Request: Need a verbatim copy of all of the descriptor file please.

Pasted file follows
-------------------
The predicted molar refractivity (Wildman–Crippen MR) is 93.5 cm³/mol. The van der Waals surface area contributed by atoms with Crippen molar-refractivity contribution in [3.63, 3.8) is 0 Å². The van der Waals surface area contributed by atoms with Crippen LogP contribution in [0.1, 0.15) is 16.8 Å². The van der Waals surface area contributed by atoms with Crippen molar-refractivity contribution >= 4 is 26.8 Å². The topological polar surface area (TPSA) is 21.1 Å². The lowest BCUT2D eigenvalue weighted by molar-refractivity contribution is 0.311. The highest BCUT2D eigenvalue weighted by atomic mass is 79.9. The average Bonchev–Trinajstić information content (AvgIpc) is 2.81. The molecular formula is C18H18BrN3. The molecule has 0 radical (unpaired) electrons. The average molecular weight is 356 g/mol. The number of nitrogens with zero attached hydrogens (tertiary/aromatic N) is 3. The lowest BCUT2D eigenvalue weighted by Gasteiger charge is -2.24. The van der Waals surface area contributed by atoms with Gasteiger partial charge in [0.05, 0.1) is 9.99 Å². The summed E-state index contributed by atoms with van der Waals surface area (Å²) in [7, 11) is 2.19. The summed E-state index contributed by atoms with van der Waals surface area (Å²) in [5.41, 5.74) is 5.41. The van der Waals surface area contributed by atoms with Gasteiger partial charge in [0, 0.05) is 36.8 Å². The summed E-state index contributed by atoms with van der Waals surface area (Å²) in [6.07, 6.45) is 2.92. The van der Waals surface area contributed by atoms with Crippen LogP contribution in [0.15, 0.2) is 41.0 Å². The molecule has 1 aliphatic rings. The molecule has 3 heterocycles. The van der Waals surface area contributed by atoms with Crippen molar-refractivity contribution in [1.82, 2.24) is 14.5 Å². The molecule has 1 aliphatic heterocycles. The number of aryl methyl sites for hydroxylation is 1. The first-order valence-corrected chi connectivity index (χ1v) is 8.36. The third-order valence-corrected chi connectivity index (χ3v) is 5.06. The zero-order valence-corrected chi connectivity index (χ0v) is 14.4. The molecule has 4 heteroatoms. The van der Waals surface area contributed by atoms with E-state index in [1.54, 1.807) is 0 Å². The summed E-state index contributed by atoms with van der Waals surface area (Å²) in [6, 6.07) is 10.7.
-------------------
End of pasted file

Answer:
The predicted molar refractivity (Wildman–Crippen MR) is 93.5 cm³/mol. The van der Waals surface area contributed by atoms with Crippen molar-refractivity contribution in [3.63, 3.8) is 0 Å². The van der Waals surface area contributed by atoms with Crippen LogP contribution in [0.1, 0.15) is 16.8 Å². The van der Waals surface area contributed by atoms with Crippen molar-refractivity contribution >= 4 is 26.8 Å². The topological polar surface area (TPSA) is 21.1 Å². The lowest BCUT2D eigenvalue weighted by molar-refractivity contribution is 0.311. The highest BCUT2D eigenvalue weighted by atomic mass is 79.9. The average Bonchev–Trinajstić information content (AvgIpc) is 2.81. The molecular formula is C18H18BrN3. The molecule has 0 radical (unpaired) electrons. The average molecular weight is 356 g/mol. The number of nitrogens with zero attached hydrogens (tertiary/aromatic N) is 3. The lowest BCUT2D eigenvalue weighted by Gasteiger charge is -2.24. The van der Waals surface area contributed by atoms with Gasteiger partial charge in [0.05, 0.1) is 9.99 Å². The summed E-state index contributed by atoms with van der Waals surface area (Å²) in [7, 11) is 2.19. The summed E-state index contributed by atoms with van der Waals surface area (Å²) in [5.41, 5.74) is 5.41. The van der Waals surface area contributed by atoms with Gasteiger partial charge in [0, 0.05) is 36.8 Å². The summed E-state index contributed by atoms with van der Waals surface area (Å²) in [6.07, 6.45) is 2.92. The van der Waals surface area contributed by atoms with Crippen LogP contribution in [0.15, 0.2) is 41.0 Å². The molecule has 1 aliphatic rings. The molecule has 3 heterocycles. The van der Waals surface area contributed by atoms with Crippen molar-refractivity contribution in [1.82, 2.24) is 14.5 Å². The molecule has 1 aliphatic heterocycles. The number of aryl methyl sites for hydroxylation is 1. The first-order valence-corrected chi connectivity index (χ1v) is 8.36. The third-order valence-corrected chi connectivity index (χ3v) is 5.06. The zero-order valence-corrected chi connectivity index (χ0v) is 14.4. The molecule has 4 heteroatoms. The van der Waals surface area contributed by atoms with E-state index in [1.54, 1.807) is 0 Å². The summed E-state index contributed by atoms with van der Waals surface area (Å²) in [6, 6.07) is 10.7.